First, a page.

Suspended Chief Judge of Nigeria Justice Walter Onnoghen

The Presidency has sent a list of criminal allegations against the suspended Chief Justice of Nigeria, Justice Water Onnoghen, to the National Judicial Council (NJC).

Concise News understands that the office of the Attorney-general of the Federation (AGF), Abubakar Malami, sent the petition to the NJC ahead of the Council’s emergency meeting on Tuesday (today).

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It was gathered that the petition contains a number of damaging allegations against the chief justice of Nigeria (CJN), including bank statements and title deeds of properties said to have been traced to him.

The figures involved are said to be in billions of naira and several millions of dollars as well as dozens of houses.

“The Code of Conduct Bureau (CCB) did not file these criminal allegations against the CJN at the Code of Conduct Tribunal (CCT) because it is a separate issue from non-declaration of assets,” a senior official of the ministry told TheCable.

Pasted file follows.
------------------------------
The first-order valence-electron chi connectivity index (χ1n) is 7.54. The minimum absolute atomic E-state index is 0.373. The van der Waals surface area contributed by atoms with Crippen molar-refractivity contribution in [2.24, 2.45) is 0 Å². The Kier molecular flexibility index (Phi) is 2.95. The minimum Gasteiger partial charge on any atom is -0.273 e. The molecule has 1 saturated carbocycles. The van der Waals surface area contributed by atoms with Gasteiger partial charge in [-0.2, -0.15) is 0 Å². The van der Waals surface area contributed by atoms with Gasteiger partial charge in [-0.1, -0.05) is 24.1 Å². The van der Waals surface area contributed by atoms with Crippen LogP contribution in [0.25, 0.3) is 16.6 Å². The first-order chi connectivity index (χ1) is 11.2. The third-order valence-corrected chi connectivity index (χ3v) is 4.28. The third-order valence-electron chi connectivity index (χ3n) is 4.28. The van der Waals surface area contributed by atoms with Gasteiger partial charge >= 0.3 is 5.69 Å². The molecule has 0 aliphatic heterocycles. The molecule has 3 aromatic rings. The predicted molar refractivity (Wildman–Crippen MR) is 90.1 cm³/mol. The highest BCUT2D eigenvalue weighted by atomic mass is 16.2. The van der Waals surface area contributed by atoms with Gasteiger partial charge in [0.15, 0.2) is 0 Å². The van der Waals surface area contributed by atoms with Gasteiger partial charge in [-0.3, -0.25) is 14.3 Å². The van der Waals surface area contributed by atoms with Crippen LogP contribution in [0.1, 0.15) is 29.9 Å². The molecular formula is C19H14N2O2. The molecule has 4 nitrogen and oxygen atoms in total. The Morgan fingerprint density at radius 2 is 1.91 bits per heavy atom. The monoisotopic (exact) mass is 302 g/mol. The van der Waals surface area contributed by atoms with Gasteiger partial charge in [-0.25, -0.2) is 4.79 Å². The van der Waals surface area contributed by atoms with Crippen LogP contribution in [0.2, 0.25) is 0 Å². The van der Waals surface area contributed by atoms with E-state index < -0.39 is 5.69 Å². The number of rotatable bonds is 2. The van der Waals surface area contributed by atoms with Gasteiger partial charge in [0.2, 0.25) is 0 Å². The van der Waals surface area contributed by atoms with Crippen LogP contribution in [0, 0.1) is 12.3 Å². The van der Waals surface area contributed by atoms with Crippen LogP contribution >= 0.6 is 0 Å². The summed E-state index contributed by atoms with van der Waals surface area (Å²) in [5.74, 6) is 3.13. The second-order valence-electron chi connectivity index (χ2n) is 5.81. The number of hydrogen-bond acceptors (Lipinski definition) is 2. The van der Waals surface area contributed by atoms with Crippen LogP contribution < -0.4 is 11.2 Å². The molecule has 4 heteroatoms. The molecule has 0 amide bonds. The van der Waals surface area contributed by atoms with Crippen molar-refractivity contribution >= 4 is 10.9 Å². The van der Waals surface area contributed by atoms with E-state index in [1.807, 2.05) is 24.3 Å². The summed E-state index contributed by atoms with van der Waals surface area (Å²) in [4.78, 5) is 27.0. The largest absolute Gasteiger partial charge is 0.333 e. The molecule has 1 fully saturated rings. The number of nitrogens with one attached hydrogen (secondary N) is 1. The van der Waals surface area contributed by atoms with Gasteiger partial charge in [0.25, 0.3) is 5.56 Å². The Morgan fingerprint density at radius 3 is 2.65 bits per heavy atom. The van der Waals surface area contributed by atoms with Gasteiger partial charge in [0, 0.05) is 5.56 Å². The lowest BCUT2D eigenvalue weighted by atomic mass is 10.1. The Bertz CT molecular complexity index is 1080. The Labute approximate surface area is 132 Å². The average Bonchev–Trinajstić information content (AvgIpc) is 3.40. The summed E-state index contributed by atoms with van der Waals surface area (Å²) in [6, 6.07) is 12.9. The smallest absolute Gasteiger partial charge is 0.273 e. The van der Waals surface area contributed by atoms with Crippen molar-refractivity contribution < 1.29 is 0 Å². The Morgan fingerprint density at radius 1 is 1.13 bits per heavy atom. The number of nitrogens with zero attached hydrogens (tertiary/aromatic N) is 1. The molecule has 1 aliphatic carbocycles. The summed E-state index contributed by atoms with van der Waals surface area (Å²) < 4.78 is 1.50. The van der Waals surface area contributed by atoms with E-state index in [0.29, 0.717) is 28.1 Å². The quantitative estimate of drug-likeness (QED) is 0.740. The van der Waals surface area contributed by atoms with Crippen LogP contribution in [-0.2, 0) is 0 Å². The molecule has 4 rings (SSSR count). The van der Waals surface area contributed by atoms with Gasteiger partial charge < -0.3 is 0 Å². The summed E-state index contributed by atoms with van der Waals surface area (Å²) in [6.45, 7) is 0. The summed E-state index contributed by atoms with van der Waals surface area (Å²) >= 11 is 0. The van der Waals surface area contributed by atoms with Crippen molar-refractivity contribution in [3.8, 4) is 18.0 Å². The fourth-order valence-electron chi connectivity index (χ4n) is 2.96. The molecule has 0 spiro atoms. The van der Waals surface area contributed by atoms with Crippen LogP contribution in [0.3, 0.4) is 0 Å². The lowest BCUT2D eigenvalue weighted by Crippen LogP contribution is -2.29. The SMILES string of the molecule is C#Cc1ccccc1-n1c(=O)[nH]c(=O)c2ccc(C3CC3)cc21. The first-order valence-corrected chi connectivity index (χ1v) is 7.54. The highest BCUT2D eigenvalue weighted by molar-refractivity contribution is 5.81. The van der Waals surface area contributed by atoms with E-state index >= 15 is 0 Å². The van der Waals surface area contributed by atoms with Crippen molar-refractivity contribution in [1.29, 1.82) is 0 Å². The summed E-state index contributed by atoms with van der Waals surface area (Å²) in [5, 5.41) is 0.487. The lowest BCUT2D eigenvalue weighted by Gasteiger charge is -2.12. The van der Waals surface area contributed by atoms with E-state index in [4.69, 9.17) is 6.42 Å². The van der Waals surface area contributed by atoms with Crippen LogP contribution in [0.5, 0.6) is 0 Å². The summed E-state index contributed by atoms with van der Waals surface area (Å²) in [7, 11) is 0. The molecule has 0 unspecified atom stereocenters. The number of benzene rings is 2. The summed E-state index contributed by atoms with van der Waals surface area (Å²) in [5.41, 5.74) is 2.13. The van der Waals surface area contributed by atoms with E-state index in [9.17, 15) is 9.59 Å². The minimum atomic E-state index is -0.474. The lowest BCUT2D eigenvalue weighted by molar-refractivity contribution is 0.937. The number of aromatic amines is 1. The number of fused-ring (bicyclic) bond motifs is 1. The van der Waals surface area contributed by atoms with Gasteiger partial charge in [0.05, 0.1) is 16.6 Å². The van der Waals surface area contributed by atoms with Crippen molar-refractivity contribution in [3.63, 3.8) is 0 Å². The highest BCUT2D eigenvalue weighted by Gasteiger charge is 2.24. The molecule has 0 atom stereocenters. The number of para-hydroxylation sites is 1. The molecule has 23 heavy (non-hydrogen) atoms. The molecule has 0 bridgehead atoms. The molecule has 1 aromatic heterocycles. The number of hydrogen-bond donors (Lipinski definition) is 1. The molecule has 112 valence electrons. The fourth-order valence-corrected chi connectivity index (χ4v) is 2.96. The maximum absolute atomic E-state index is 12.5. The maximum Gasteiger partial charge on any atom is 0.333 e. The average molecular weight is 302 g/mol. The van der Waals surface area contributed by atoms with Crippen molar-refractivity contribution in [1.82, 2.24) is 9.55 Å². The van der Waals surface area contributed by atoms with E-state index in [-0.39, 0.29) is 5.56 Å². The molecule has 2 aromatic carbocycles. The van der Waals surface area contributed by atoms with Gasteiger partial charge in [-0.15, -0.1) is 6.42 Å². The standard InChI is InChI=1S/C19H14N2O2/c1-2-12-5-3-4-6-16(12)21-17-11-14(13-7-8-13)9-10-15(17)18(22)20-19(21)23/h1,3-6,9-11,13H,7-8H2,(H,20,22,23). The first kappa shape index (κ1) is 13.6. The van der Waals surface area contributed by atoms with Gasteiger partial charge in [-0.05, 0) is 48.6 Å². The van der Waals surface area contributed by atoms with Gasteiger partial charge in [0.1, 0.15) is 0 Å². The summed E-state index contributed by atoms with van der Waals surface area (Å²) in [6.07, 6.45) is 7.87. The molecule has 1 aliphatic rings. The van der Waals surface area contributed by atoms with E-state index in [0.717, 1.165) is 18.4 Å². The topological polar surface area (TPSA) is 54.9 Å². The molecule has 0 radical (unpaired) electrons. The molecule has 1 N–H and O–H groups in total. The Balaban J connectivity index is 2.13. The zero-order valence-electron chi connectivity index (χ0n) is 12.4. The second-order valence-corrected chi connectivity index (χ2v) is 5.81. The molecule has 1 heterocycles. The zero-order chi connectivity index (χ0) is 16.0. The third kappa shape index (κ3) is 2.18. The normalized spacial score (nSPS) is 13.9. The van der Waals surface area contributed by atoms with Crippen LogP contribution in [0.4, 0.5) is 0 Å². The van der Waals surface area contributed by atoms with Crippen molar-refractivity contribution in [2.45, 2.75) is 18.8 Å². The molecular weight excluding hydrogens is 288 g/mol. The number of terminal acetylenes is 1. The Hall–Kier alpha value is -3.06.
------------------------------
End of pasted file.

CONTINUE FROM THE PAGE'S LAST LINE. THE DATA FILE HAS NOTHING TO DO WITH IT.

“There have been questions about the legality of Onnoghen’s suspension by the president, but section 11 of the interpretations act states clearly that he who has the power to appoint also has the power to discipline. We are convinced the president acted within the laws of the land.”

“Nevertheless, the more serious criminal allegations have now been fully investigated. These allegations point to unexplained wealth. The entire bundle has been sent to the NJC so that the body can do its job and allow Onnoghen to face criminal prosecution. That is a completely different matter from the case of non-declaration of assets before the CCT,” the official added.

Concise News had reported that members of the NJC summoned an emergency meeting for Tuesday to discuss the crisis that has hit the judiciary following the suspension of Onnoghen and the appointment of Ibrahim Muhammad as the acting CJN.

It was learned that neither Onnoghen nor Muhammad will preside over the NJC meeting, with strong indications that the body would act decisively to put the controversy to rest.